Cold Bay, AK Canadian Airliner Hits Tidal Flat, Aug 1956



Kodiak, Aug. 30 (AP) -- A big Canadian airliner with 22 aboard caught fire over the North Pacific last night and came down on a bleak Alaskan tidal flat in a crash that left 15 persons dead or missing. Some of the seven survivors were injured critically.
The U. S. naval station here reported there were 12 dead and three missing today after hours of search and rescue operations, hampered by rising tide on the beach at the tip of the Alaska peninsula.
The pilot of the Canadian Pacific Airlines DC6B, bound for Tokyo from Vancouver, B. C., radioed Cold Bay, Alaska, that his plane was afire but did not give the cause. This was just before it went down at 9:48 p.m. Kodiak time, 2 1/2 miles southwest of Cold Bay.
Made One Pass.
The plane was reported to have made one pass over the field and was making another approach when it crashed short of the runway.
The Navy flew a doctor and medical supplies to Cold Bay, a tiny settlement 500 miles southwest of Kodiak. Plans were made to fly survivors to Anchorage.
CPA's Vancouver office reported the pilot, Capt. THORNTON A. TWEED, 33, of Burnaby, B. C., three other crew members and three passengers were the survivors.
22 Passengers.
The plane carried eight crew members and 14 passengers. Among the latter were 10 Orientals.
CPA's Vancouver, B. C. office listed these crew members as dead or missing:
First Officer PHILIP D. IVERSON, 37.
Navigator WILLIAM R. HUNTER, 32.
Stewardess EVELYN LEE, 26.
Stewardess ANITA WONG, 26.
All from Vancouver.
Names of others dead or missing had not been announced hours after the crash.
Surviving passengers included SHARON EDELSTEIN, 16, and her sister, PATRICIA, 7, daughters of TED EDELSTEIN, CPA manager at Hong Kong.
At Tokyo the Foreign Mission Society reported two Canadian Catholic priests had cabled they were returning to Japan on the plane that crashed -- CPA's flight 307. They were Father JAMES McINTOSH, St. Andrew, Nova Scotia, and Father VINCENT McGOUGH, Toronto.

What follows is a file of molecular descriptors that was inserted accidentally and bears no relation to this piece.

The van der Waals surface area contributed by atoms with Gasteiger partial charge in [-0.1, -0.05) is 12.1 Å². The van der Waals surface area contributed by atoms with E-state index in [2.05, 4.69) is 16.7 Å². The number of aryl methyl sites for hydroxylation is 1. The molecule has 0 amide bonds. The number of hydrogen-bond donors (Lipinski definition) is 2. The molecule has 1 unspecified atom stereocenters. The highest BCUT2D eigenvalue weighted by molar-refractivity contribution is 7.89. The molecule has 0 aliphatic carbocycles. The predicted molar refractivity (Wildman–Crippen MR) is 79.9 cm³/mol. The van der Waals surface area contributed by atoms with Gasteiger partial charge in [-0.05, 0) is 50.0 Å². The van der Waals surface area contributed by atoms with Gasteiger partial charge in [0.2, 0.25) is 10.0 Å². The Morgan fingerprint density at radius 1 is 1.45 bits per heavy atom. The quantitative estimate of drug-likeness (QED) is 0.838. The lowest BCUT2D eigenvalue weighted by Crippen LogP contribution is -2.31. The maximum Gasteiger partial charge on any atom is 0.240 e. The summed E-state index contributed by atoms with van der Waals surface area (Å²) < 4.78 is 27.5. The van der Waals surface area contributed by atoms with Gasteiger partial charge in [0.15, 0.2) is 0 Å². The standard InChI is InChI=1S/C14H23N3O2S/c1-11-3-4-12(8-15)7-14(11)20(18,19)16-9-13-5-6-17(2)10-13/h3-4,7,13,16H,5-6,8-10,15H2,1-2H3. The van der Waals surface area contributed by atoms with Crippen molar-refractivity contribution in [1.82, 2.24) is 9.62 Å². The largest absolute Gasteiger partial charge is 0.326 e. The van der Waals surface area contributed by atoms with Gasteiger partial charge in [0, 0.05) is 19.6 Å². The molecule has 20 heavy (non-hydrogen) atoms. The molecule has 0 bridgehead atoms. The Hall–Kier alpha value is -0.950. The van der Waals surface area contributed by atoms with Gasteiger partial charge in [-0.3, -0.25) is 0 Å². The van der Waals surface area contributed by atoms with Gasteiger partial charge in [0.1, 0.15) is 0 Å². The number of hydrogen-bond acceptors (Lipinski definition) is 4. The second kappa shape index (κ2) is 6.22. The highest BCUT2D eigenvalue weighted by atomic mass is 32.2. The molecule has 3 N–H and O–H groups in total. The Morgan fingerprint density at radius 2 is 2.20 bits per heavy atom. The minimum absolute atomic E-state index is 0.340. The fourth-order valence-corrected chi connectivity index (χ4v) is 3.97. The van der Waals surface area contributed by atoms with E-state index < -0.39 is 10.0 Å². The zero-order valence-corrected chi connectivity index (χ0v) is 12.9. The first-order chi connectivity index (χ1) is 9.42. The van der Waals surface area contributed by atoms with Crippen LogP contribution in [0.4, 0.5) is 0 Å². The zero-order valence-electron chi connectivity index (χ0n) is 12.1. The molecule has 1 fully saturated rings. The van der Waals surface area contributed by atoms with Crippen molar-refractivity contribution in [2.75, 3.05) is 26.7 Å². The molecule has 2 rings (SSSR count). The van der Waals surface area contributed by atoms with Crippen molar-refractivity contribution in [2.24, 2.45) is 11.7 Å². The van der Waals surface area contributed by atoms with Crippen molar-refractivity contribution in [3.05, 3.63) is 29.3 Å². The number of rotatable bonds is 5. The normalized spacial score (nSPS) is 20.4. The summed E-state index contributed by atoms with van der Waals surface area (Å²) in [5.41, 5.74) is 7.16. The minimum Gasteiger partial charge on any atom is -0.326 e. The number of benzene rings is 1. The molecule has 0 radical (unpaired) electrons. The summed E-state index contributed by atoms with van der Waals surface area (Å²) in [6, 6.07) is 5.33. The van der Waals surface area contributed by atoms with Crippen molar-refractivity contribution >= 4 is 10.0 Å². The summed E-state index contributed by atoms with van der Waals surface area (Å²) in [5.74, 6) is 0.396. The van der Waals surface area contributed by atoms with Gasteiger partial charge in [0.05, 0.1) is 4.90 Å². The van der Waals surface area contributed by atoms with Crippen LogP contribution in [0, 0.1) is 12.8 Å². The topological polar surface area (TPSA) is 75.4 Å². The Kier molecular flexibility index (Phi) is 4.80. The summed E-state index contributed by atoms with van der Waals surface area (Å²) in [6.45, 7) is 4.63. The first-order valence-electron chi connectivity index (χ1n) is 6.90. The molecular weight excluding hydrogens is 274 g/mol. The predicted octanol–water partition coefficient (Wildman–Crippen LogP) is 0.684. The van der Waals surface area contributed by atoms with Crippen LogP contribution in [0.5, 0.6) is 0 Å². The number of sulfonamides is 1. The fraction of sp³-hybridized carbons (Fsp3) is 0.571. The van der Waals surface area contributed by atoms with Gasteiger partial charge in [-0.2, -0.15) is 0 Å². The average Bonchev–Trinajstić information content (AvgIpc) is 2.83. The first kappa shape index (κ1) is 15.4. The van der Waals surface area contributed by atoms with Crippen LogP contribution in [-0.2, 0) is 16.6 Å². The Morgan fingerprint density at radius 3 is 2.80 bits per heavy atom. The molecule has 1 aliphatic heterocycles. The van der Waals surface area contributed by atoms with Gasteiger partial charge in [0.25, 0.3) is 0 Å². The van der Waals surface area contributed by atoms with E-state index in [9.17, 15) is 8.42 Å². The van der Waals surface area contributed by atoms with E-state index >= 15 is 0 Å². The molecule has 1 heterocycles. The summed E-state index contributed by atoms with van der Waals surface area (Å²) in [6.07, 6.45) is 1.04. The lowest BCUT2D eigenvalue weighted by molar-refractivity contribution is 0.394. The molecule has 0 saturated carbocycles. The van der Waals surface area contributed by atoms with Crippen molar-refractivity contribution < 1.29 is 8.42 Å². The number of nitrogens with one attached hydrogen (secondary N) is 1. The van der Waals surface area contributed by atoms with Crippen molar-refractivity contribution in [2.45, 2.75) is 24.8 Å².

The Civil Aeronautics Board in Washington, D. C., announced it was sending a four-man team of investigators and that Canadian officials were joining in the inquiry. The crash was the airline's first since May 12, 1953.
Half Capacity Load.
The plane was carrying less than half of its capacity load of 52 passengers when it left Vancouver at 5:30 p.m. PDT. The flight to Cold Bay normally takes seven hours.
When the plane went down at 9:48 p.m. Kodiak time (12.48 a.m. PDT) U. S. rescue units sent out two amphibian planes -- one from Kodiak and one from Adak -- and two ships -- the coast guard cutter Winona and the freighter Tom Bigbee, to search for the missing persons. The hunt was hampered by extremely bad weather. Each of the planes carried a doctor and medical supplies.
The injured persons rescued were to be flown to Elmendorf field near Anchorage.
Girls Escape Injury.
Cmdr. CLARK said at least four of them were so badly injured they could not be moved without a doctor's aid.
The EDELSTEIN girls, who escaped injury, were driven to the airport here by their mother. She came to Canada about six weeks ago with the girls and another daughter, VERONA, 14. MRS. EDELSTEIN is visiting here and VERONA is staying with her grandparents, MR. and MRS. G. E. EDELSTEIN in Regina.
EDELSTEIN was transferred from Calgary to Hong Kong two years ago. His wife said the girls were on their way back to school in Hong Kong had don "a lot of flying."

Fairbanks Daily News-Miner Alaska 1956-08-30



Vancouver, B. C., Aug. 31 (AP) -- Six of seven survivors of a Tokyo-bound Canadian Pacific airliner crash-landing on a bleak and remote Alaska Peninsula beach arrived here early today, and the pilot who returned them said a freak parting of the fuselage and wings probably saved their lives.
Fifteen of the 22 aboard perished in the Wednesday night crackup at Cold Bay, where the Alaska peninsula ends and the Aleutian Island chain begins.